Bahá'í Faith in Barbados

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The Bahá'í Faith in Barbados begins with a mention by `Abdu'l-Bahá, then head of the religion, in 1916 as the Caribbean was among the places Bahá'ís should take the religion to.[1] The first Bahá'í to visit came in 1927[2] while pioneers arrived by 1964[3] and the first Bahá'í Local Spiritual Assembly was elected in 1965.[4] Hand of the Cause `Alí-Muhammad Varqá attended the inaugural election of the Barbados Bahá'ís National Spiritual Assembly in 1981.[5] Since then Bahá'ís have participated in several projects for the benefit of the wider community and in 2001 various sources report up to 1.2% of the island,[6] about 3,500 citizens are Bahá'ís[7] though the government census only found 178 members.[8][9]


Hubert Parris may well be the first Barbadian to encounter the Bahá'í Faith. He was a Barbados Christian minister working in the area of trade relations with the United Kingdom up to around 1899,[10][11][12] working with Victor Branford and traveling to Ireland.[13] In 1899 he also attended Teachers College, Columbia University, in New York.[14] In the Summers of 1902, 1903 and 1904, Parris gave talks at Greenacre for the Monsalvat School for the Comparative Study of Religion.[15] The talks he offered over the years were: "The West Indian Woman", "How I made bricks without straw", "The Rochdale Co-operative Movement in England", and "Horace Plunkett and the economic and industrial redemption of Ireland". At the time Greenacre hosted talks also by Mírzá Abu'l-Fadl, a scholar of the Bahá'í Faith of the time,[16][17] and Sarah Farmer, founder of Greenacre, had converted to the religion in 1900.[18][19][20] He would recollect his time there fondly more than 50 years later.[21] In 1905 he graduated from Howard University,[22][23] and was ordained as an Episcopal priest serving in various churches in the south-east of the United States across the next decade,[24][25][26] and began to work in the medical field,[25] then earned a doctor degree from Shaw University in North Carolina,[27] and was licensed.[28] From the Fall of 1915 he was visible practicing medicine in Wilmington,[29] and continued his ministerial work,[26][30][31] until 1920 when he resigned from the church,[32] while continuing his medical practice.[33][34] By 1924 he was no longer living in Wilmington,[35] and was soon known as a small country doctor in Rich Square where he became known as a Bahá'í.[21][36]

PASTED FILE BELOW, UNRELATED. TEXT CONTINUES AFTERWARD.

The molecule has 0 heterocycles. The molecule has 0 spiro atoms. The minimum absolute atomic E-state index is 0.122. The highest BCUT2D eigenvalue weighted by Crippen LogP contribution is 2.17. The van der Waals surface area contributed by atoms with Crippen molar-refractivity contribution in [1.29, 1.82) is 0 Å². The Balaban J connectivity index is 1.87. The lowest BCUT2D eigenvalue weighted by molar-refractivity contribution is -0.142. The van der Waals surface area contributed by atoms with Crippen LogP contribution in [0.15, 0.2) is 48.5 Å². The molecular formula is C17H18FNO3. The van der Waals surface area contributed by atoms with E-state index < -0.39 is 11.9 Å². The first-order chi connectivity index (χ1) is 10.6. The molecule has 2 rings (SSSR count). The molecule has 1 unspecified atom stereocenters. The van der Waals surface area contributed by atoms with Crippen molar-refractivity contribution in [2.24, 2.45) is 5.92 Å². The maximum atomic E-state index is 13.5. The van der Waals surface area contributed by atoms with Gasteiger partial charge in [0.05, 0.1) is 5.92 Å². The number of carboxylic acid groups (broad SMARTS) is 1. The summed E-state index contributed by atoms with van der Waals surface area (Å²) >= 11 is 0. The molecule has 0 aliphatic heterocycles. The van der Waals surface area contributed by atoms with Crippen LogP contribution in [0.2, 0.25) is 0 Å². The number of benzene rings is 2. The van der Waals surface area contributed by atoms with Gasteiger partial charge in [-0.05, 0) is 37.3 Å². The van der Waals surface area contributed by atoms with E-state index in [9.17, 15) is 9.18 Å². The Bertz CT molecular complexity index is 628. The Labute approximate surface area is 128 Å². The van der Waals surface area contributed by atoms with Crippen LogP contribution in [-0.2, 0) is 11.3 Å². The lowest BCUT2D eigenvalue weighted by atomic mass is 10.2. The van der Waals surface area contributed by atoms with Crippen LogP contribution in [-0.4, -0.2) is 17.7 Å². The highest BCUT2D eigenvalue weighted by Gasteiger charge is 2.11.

`Abdu'l-Bahá, the son of the founder of the religion, wrote a series of letters, or tablets, to the followers of the religion in the United States in 1916-1917; these letters were compiled together in the book titled Tablets of the Divine Plan. The sixth of the tablets was the first to mention Latin American regions and was written on April 8, 1916, but was delayed in being presented in the United States until 1919—after the end of the First World War and the Spanish flu. The first actions on the part of Bahá'í community towards Latin America were that of a few individuals who made trips to Mexico and South America near or before this unveiling in 1919, including Mr. and Mrs. Frankland, and Roy C. Wilhelm, and Martha Root. The sixth tablet was translated and presented by Mirza Ahmad Sohrab on April 4, 1919, and published in Star of the West magazine on December 12, 1919.[1]

His Holiness Christ says: Travel ye to the East and to the West of the world and summon the people to the Kingdom of God.…(travel to) the Islands of the West Indies, such as Cuba, Haiti, Puerto Rico, Jamaica, the Islands of the Lesser Antilles (which includes Barbados), Bahama Islands, even the small Watling Island, have great importance…[37]

In 1927 Leonora Armstrong was the first Bahá'í to visit and give lectures about the Bahá'í Faith in many Latin American countries including Barbados as part of her plan to compliment and complete Martha Root's unfulfilled intention of visiting all the Latin American countries for the purpose of presenting the religion to an audience.[2]

Seven Year Plan and succeeding decades[edit]